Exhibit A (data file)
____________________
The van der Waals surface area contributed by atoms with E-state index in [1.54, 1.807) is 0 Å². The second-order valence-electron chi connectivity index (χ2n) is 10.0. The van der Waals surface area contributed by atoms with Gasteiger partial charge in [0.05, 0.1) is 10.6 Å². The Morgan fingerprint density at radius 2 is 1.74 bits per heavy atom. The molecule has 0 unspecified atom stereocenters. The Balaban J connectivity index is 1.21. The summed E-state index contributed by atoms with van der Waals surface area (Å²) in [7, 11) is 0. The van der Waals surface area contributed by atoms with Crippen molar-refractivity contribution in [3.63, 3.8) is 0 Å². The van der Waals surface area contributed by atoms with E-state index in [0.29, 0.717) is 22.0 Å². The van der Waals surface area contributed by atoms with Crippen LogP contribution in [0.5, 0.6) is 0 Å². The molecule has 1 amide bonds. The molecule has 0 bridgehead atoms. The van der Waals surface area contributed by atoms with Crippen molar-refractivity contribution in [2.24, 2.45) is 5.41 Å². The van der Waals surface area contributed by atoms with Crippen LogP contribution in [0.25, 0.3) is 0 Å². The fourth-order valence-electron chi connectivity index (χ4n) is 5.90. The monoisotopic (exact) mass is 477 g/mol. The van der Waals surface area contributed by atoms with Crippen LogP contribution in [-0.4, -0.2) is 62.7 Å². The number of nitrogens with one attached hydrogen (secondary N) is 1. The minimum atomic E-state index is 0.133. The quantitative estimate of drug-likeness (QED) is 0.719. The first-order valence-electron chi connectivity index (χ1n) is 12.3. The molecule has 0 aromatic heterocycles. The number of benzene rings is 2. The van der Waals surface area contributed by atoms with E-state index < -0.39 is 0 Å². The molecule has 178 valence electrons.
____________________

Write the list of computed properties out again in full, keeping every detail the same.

The van der Waals surface area contributed by atoms with E-state index in [1.54, 1.807) is 0 Å². The second-order valence-electron chi connectivity index (χ2n) is 10.0. The van der Waals surface area contributed by atoms with Gasteiger partial charge in [0.05, 0.1) is 10.6 Å². The Morgan fingerprint density at radius 2 is 1.74 bits per heavy atom. The molecule has 0 unspecified atom stereocenters. The Balaban J connectivity index is 1.21. The summed E-state index contributed by atoms with van der Waals surface area (Å²) in [7, 11) is 0. The van der Waals surface area contributed by atoms with Crippen molar-refractivity contribution in [3.63, 3.8) is 0 Å². The van der Waals surface area contributed by atoms with E-state index in [0.29, 0.717) is 22.0 Å². The van der Waals surface area contributed by atoms with Crippen LogP contribution in [0.5, 0.6) is 0 Å². The molecule has 1 amide bonds. The molecule has 0 bridgehead atoms. The van der Waals surface area contributed by atoms with Crippen molar-refractivity contribution in [2.24, 2.45) is 5.41 Å². The van der Waals surface area contributed by atoms with Crippen LogP contribution in [0.25, 0.3) is 0 Å². The fourth-order valence-electron chi connectivity index (χ4n) is 5.90. The monoisotopic (exact) mass is 477 g/mol. The van der Waals surface area contributed by atoms with Crippen LogP contribution in [-0.4, -0.2) is 62.7 Å². The number of nitrogens with one attached hydrogen (secondary N) is 1. The minimum atomic E-state index is 0.133. The quantitative estimate of drug-likeness (QED) is 0.719. The first-order valence-electron chi connectivity index (χ1n) is 12.3. The molecule has 0 aromatic heterocycles. The number of benzene rings is 2. The van der Waals surface area contributed by atoms with E-state index < -0.39 is 0 Å². The molecule has 178 valence electrons.